any man to go further than I do. I will fight so long as I have a leg or
an arm.'' The stage was set, the
soldiers were in place, and on August 27, 1776, the first major battle of
the American Revolution took place. It was a rout. In a short period of time, the British
had outflanked and surrounded the American soldiers. Brooklyn
had become a killing field.
“All over the field, many who tried to
surrender were slaughtered and stragglers were shot down or bayoneted
when they could not escape.
Hessians with leveled bayonets formed circles around terrified
groups of Americans in the woods; methodically these rings would close
until all life within them was extinguished. Earlier, the British had made a point
to spread the rumor in the Hessian ranks that the Americans practiced
cannibalism on defeated enemies, noting, as evidence, the tomahawk each
man carried.” (Battle of Brooklyn, 1776 by John J. Gallagher)
Some of the soldiers, at
first so eager to fight, now faced reality. The battlefield was littered with dead
and dying men, some of whom were their neighbors, friends, and even
Colonel Smallwood would
later report to the Maryland Council:
“I could wish the Transactions of this Day
blotted out of the Annals of America,—nothing appeared but Flight
Disgrace and Confusion, let it suffice to say that 60 Light Infantry upon
the First Fire put to flight two Brigades of the Connecticut
Troops—Wretches, who, however strange it may appear, from the
Brigadier General down to the Private Sentinal,
were caned and whip'd by the Generals
Washington Putnam & Miflin, but e'ven this Indignity had no Weight they could not be
brought to stand one Shot—Genl
Washington expressly sent and drew our Regiment from its Brigade,
to march down towards New York, to cover the Retreat and to defend the
Baggage, with direction to take Possession of an Advantageous Eminence
near the Enemy upon the Main Road, where we remained under Arms the best
part of the Day, till Sergant's Brigade came in
with their Baggage, who were the last Troops coming in, upon which the
Enemy divided their Main Body into two Columns, one filing off on the
North River endeavored to Flank and surround us, the other advancing in
good order slowly up the Main Road upon us, we had orders to retreat, in
good order which was done, our Corps getting within the Lines a little
after Dusk—.” (Archives of Maryland, Vol. 12, p. 338-343).
Colonel Smallwood was not
at the battle that morning. He had
been ordered to remain in New
York City to serve on a court-martial board, so
Capt. Mordecai Gist was acting in his absence. He did, however, arrive after the
battle was underway.
The Marylanders under
Gist, along with troops from Pennsylvania
were called upon to cover the retreat of the American forces under the
command of General William Alexander (also known as Lord Stirling).
Blocking the retreat was a stone house, then
held by the British.
“Cornwallis had taken possession of the
Cortelyou house, in the rear of Stirling’s
line, and the latter saw that if he could not drive him back, or at least
hold him where he was, his whole command would suffer death or capture. He resolved upon a costly sacrifice to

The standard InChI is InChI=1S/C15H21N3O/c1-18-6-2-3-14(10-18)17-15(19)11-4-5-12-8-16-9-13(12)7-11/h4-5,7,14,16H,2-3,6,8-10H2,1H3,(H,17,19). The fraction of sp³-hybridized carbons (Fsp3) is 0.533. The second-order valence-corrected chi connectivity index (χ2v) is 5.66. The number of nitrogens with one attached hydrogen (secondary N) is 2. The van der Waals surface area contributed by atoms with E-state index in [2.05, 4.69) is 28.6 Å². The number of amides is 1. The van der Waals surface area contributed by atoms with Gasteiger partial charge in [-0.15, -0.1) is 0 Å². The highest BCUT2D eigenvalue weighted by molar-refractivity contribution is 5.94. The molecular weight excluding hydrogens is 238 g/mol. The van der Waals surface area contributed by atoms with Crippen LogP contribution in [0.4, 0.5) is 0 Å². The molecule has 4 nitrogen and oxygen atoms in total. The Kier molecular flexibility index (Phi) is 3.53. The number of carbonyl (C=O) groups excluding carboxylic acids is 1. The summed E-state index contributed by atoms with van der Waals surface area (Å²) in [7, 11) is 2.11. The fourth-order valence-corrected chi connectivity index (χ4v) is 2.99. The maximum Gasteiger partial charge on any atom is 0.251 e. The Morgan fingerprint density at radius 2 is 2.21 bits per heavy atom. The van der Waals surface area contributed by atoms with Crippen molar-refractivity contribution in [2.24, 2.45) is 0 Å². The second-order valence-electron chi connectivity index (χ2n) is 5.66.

save his retreating columns, which were now toiling through the salt
marshes and across the deep tide-water creek in the rear. Changing his front and taking with him
less than 400 of the Maryland regiment under Major Gist, Stirling ordered the rest of his force to retreat
across the Gowanus marsh and creek, which the
rising tide was making every moment less and less passable. Smallwood’s regiment, composed in
a large part of the sons of the best families of Maryland, nicknamed the
Macaroni by the Tories of New
York—was now to have its courage,
self-devotion and discipline proved.
(The heroes of the American Revolution and their descendants:
Battle of Long Island Brooklyn: Heroes
of the Revolution Pub. Co., by Henry Whittemore,1897-1899,
preface vii and viii ).
There was only one way for Stirling to stop the inexorable British
tide, and that was to attack. Into a rain of British fire, the
Marylanders charged, and Cornwallis recoiled, stunned by the unexpected
rebel onslaught. Though
the ground became littered with dead and dying Maryland
formed them up again. Again, they
attacked, closing up the line when comrades fell, reforming and attacking
again, their numbers diminishing by the minute. Six
charged and twice the assaults drove the British from the stone house. (Battle of Brooklyn,
1776 by John J. Gallagher).
Each attack was met with the withering counterfire as the British masses swelled against
this fanatically determined American rearguard. As Stirling launched his last assault, with
a remaining handful of men, even more British reinforcements
arrived. At last, the remnant of
the Marylanders broke into small parties to fight their way to safety. In the last attack Stirling himself was captured by some
Hessians who had outrun their unit.
He refused to give up to Cornwallis. He surrendered instead to deHeister, the Hessian commander. Cornwallis later said, “General Stirling fought like a wolf.” (Battle
of Brooklyn, 1776 by John J. Gallagher).
Stirling’s and Marylanders’ gallant
action allowed the rest of the Americans remaining in the field to escape
across the Gowanus Creek and survive. Only seven men crossing the Gowanus were lost through drowning. But the Marylanders had sacrificed
themselves for the sake of the army.
Out of barely 400 men, 256
lay dead in front of the Old Stone House. Over
100 others were wounded and/or captured. Only
Gist and nine others managed to regain the American lines. This sacrifice was to be remembered
throughout the war. ‘The
Declaration of Independence that was
signed in ink in Philadelphia was signed
in blood in south Brooklyn.” (Battle
of Brooklyn, 1776 by John J. Gallagher).
Private John Plumb Martin,
a young Connecticut soldier, said: “There
was in this action a regiment of Maryland
troops (volunteers), all young gentlemen.